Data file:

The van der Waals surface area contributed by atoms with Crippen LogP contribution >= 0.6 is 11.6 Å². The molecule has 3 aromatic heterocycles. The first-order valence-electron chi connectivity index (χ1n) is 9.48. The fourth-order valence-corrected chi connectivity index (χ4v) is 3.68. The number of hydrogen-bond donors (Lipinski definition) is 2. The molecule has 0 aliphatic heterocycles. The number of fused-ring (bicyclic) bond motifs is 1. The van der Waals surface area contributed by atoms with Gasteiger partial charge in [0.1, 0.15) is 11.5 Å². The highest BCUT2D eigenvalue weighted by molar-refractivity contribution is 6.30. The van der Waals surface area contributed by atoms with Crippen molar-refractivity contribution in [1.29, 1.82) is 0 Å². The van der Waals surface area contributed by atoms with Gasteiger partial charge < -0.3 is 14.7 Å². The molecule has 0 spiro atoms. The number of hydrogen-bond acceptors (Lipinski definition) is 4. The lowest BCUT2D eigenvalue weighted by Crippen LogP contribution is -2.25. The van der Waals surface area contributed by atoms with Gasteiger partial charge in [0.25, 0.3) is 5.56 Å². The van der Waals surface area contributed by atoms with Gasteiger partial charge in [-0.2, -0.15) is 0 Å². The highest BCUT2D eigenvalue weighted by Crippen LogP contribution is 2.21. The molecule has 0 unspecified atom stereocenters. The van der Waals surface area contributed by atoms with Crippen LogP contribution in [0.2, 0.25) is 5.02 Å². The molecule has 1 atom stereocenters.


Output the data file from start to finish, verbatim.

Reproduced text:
The van der Waals surface area contributed by atoms with Crippen LogP contribution >= 0.6 is 11.6 Å². The molecule has 3 aromatic heterocycles. The first-order valence-electron chi connectivity index (χ1n) is 9.48. The fourth-order valence-corrected chi connectivity index (χ4v) is 3.68. The number of hydrogen-bond donors (Lipinski definition) is 2. The molecule has 0 aliphatic heterocycles. The number of fused-ring (bicyclic) bond motifs is 1. The van der Waals surface area contributed by atoms with Gasteiger partial charge in [0.1, 0.15) is 11.5 Å². The highest BCUT2D eigenvalue weighted by molar-refractivity contribution is 6.30. The van der Waals surface area contributed by atoms with Crippen molar-refractivity contribution in [1.29, 1.82) is 0 Å². The van der Waals surface area contributed by atoms with Gasteiger partial charge < -0.3 is 14.7 Å². The molecule has 0 spiro atoms. The number of hydrogen-bond acceptors (Lipinski definition) is 4. The lowest BCUT2D eigenvalue weighted by Crippen LogP contribution is -2.25. The van der Waals surface area contributed by atoms with Gasteiger partial charge in [0.25, 0.3) is 5.56 Å². The van der Waals surface area contributed by atoms with Gasteiger partial charge in [-0.2, -0.15) is 0 Å². The highest BCUT2D eigenvalue weighted by Crippen LogP contribution is 2.21. The molecule has 0 unspecified atom stereocenters. The van der Waals surface area contributed by atoms with Crippen LogP contribution in [0.2, 0.25) is 5.02 Å². The molecule has 1 atom stereocenters.